462. Memorandum of Telephone Conversation Between President Kennedy and the Under Secretary of State for Political Affairs (Harriman)0

The President called the Governor. He asked am I talking to the architect of the Geneva Accords. Governor Harriman said I have been willing say that and if it goes down, to take the blame for it. The President said I have a piece of it. The Governor said I want to protect you. Governor Harriman said in all seriousness I think this is the moment to talk. We are now supporting Souvanna and Kong Le and we have every right to demand that he live up to his agreement. If Kong Le gives up and Souvanna goes to Paris, then we have nothing to talk about. This is the one moment when we must go and demand he do something. The Governor said possibly it will not do any good but it won’t do any harm. The President agreed and said perhaps he could find out something of what is going on. The President said he thinks if he gets into discussion of Cuba, Governor Harriman can make a point of all the difficulties we are having trying to carry out a policy, and we think he should make a comparable effort in carrying out a policy in Laos. Governor Harriman said the Secretary suggested his saying what the President is doing here, all he is doing, going against public opinion. The President asked didn’t Governor Harriman think he should have a letter to Khrushchev saying he has sent Governor Harriman. Governor Harriman said yes he thought so. The President asked Governor Harriman to talk to Mr. Bundy about the letter. The President asked what do we do, send a wire to see if he would receive you. The Governor replied Yes. The Governor referred to Gromyko document to Home which accuses us of being the trouble. The President asked why are we the trouble. The Governor replied they say we have been supporting the Meo’s and the Meo’s create trouble. Governor Harriman said none of our people have fired a single shot. He said he thought there would be some value in confronting him with Hanoi rumors. Governor Harriman said he suggested to Mr. Bundy that Mike Forrestal accompany him. He speaks Russian, very level-headed, through the years has been very helpful and thinks he will be of help now. President said good. At the end of the conversation Governor Harriman repeated that he may not achieve anything but he guaranteed he wouldn’t do any harm. President said I think you ought to do it.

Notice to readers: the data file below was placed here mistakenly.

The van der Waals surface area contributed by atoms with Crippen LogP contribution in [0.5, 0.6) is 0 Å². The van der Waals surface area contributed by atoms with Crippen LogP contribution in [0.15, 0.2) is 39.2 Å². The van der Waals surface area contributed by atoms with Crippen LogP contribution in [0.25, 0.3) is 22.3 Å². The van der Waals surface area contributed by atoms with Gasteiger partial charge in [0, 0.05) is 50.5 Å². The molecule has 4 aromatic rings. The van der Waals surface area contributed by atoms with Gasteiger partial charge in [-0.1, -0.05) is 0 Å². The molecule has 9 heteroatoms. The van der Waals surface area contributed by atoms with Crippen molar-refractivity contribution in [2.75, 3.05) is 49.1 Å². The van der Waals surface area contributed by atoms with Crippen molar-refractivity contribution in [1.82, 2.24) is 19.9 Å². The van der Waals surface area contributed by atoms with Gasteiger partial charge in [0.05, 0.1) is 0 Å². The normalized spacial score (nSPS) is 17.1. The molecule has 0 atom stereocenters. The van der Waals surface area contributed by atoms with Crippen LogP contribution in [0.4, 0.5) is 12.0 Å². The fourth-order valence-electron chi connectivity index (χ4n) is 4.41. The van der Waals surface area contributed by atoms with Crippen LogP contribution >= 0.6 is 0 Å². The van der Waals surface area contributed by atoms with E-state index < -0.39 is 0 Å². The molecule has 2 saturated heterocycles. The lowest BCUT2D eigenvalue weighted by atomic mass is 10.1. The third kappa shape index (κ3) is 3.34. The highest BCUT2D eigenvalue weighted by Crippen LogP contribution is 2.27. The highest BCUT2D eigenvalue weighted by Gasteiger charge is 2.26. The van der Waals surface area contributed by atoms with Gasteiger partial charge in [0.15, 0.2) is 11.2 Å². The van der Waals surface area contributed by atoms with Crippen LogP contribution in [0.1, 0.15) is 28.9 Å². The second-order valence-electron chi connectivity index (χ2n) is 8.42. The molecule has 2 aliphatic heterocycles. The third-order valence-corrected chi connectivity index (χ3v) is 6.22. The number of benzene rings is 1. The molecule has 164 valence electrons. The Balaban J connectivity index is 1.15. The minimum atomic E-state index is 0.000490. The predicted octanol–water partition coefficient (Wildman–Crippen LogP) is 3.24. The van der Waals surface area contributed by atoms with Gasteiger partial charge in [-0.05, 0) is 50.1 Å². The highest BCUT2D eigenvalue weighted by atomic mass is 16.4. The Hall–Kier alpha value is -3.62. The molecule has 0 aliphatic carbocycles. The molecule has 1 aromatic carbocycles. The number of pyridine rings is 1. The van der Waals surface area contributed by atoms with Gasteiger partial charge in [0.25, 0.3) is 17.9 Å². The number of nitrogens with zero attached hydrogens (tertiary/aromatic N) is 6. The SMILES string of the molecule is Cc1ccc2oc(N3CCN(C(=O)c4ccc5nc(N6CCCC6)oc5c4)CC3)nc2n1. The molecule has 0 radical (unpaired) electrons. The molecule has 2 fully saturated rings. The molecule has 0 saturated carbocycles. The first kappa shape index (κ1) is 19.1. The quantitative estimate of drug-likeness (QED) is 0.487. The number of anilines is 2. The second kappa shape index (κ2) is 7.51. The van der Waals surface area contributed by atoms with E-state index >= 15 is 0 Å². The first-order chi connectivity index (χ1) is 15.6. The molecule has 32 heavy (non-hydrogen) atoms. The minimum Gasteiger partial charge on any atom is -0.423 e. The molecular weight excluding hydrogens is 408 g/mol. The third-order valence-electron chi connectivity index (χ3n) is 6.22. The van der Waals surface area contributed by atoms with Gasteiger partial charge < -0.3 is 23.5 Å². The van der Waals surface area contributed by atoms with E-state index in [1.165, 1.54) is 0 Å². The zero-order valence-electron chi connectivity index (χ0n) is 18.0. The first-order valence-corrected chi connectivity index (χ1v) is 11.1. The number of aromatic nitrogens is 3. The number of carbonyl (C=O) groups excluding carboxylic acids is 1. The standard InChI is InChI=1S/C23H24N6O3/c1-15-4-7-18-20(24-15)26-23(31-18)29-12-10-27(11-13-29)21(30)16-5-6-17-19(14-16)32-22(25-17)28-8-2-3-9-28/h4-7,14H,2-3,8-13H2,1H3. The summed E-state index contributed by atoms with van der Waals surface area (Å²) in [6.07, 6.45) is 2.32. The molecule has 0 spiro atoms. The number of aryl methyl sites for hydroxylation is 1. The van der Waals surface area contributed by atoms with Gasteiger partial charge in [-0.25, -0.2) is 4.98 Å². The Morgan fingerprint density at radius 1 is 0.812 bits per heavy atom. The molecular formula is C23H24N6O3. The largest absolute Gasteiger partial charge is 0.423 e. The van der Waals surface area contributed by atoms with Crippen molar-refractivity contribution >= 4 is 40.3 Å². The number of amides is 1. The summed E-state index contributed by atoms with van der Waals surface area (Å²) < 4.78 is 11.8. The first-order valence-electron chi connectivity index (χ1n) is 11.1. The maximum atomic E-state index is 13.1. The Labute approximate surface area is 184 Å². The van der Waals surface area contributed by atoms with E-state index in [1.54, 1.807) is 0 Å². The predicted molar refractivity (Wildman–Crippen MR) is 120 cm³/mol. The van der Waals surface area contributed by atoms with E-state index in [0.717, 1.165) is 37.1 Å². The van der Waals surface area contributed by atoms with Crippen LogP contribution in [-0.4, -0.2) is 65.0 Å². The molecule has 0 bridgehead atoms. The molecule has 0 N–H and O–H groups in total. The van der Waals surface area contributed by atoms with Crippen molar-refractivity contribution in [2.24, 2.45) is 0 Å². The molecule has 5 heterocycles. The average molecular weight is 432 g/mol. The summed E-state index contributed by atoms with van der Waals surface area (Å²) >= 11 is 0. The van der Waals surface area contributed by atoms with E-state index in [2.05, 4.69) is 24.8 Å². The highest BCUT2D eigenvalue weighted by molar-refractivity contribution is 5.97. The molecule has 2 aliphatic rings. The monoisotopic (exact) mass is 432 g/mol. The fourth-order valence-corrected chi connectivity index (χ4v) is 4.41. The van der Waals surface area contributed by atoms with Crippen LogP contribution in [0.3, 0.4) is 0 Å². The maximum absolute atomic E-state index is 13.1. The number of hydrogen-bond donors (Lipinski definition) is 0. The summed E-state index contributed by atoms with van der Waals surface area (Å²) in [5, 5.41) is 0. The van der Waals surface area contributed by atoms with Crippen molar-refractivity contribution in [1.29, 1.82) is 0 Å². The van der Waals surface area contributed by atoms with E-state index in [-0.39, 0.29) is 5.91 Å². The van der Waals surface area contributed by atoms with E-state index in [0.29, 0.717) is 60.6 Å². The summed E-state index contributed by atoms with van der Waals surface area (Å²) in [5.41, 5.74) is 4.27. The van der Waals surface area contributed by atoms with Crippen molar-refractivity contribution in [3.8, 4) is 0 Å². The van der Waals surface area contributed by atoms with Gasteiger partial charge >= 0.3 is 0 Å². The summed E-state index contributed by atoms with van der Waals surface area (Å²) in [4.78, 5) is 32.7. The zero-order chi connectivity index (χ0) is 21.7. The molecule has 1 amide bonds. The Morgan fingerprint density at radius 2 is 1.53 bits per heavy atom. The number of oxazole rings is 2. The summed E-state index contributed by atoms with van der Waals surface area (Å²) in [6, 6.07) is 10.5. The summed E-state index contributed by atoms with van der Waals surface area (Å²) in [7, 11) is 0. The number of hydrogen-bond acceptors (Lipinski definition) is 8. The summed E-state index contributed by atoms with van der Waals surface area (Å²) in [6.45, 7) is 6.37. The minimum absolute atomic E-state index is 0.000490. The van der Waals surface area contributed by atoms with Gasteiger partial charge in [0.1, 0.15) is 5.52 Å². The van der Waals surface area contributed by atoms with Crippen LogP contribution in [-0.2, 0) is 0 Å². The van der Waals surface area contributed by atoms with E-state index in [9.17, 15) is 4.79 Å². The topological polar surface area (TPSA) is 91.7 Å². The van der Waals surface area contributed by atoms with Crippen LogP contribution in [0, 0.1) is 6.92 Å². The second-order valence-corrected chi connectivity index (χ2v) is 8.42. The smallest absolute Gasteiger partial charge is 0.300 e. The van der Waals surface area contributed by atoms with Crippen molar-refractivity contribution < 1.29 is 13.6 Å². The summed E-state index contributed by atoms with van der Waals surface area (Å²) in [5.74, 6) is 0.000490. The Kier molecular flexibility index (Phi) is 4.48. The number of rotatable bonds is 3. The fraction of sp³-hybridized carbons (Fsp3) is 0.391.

1. Source: Library of Congress, Manuscript Division, Harriman Papers, Chronology File, Telephone Conversations, February to April 1963. No classification marking. Transcribed in Harriman’s office. A note on the source text indicates that Rusk, Ball, Thompson, U. Alexis Johnson, and Hilsman were to see it.